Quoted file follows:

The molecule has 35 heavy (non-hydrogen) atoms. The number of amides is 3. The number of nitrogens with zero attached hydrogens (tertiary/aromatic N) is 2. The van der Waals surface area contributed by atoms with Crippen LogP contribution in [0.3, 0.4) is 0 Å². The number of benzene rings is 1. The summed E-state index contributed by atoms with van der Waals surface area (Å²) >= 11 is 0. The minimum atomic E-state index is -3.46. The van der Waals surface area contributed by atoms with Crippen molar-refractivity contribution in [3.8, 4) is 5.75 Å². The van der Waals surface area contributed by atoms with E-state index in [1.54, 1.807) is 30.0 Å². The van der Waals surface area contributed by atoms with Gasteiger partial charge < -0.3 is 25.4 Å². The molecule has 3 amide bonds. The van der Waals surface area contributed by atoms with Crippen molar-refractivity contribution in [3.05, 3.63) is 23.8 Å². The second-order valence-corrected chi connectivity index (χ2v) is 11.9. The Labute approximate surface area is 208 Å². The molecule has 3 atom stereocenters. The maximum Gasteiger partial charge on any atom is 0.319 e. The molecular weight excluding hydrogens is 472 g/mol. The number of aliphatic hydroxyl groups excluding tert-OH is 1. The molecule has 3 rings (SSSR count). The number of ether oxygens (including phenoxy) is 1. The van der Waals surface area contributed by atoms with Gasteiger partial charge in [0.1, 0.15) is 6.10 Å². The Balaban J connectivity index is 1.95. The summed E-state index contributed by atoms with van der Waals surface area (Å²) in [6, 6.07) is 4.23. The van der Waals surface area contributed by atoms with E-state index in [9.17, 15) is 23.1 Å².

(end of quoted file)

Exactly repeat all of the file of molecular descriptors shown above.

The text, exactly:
The molecule has 35 heavy (non-hydrogen) atoms. The number of amides is 3. The number of nitrogens with zero attached hydrogens (tertiary/aromatic N) is 2. The van der Waals surface area contributed by atoms with Crippen LogP contribution in [0.3, 0.4) is 0 Å². The number of benzene rings is 1. The summed E-state index contributed by atoms with van der Waals surface area (Å²) >= 11 is 0. The minimum atomic E-state index is -3.46. The van der Waals surface area contributed by atoms with Crippen molar-refractivity contribution in [3.8, 4) is 5.75 Å². The van der Waals surface area contributed by atoms with E-state index in [1.54, 1.807) is 30.0 Å². The van der Waals surface area contributed by atoms with Gasteiger partial charge < -0.3 is 25.4 Å². The molecule has 3 amide bonds. The van der Waals surface area contributed by atoms with Crippen molar-refractivity contribution in [3.05, 3.63) is 23.8 Å². The second-order valence-corrected chi connectivity index (χ2v) is 11.9. The Labute approximate surface area is 208 Å². The molecule has 3 atom stereocenters. The maximum Gasteiger partial charge on any atom is 0.319 e. The molecular weight excluding hydrogens is 472 g/mol. The number of aliphatic hydroxyl groups excluding tert-OH is 1. The molecule has 3 rings (SSSR count). The number of ether oxygens (including phenoxy) is 1. The van der Waals surface area contributed by atoms with Gasteiger partial charge in [0.1, 0.15) is 6.10 Å². The Balaban J connectivity index is 1.95. The summed E-state index contributed by atoms with van der Waals surface area (Å²) in [6, 6.07) is 4.23. The van der Waals surface area contributed by atoms with E-state index in [9.17, 15) is 23.1 Å².